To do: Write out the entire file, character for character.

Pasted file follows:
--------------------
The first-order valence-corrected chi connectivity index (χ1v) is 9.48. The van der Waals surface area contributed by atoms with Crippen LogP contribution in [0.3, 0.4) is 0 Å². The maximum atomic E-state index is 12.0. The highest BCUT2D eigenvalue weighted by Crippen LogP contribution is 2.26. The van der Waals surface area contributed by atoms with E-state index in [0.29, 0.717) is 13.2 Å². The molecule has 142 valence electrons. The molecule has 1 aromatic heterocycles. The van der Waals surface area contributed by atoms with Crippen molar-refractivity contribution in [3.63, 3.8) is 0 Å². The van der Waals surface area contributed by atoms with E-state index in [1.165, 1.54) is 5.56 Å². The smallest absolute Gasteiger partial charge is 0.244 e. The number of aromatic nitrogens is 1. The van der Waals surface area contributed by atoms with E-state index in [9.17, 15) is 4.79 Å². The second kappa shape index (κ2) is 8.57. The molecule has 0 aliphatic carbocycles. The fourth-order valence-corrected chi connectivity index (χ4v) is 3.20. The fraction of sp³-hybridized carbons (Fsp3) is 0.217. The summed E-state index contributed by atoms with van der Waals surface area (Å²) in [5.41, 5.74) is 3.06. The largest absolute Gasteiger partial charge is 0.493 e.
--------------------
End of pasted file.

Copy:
The first-order valence-corrected chi connectivity index (χ1v) is 9.48. The van der Waals surface area contributed by atoms with Crippen LogP contribution in [0.3, 0.4) is 0 Å². The maximum atomic E-state index is 12.0. The highest BCUT2D eigenvalue weighted by Crippen LogP contribution is 2.26. The van der Waals surface area contributed by atoms with E-state index in [0.29, 0.717) is 13.2 Å². The molecule has 142 valence electrons. The molecule has 1 aromatic heterocycles. The van der Waals surface area contributed by atoms with Crippen molar-refractivity contribution in [3.63, 3.8) is 0 Å². The van der Waals surface area contributed by atoms with E-state index in [1.165, 1.54) is 5.56 Å². The smallest absolute Gasteiger partial charge is 0.244 e. The number of aromatic nitrogens is 1. The van der Waals surface area contributed by atoms with E-state index in [9.17, 15) is 4.79 Å². The second kappa shape index (κ2) is 8.57. The molecule has 0 aliphatic carbocycles. The fourth-order valence-corrected chi connectivity index (χ4v) is 3.20. The fraction of sp³-hybridized carbons (Fsp3) is 0.217. The summed E-state index contributed by atoms with van der Waals surface area (Å²) in [5.41, 5.74) is 3.06. The largest absolute Gasteiger partial charge is 0.493 e.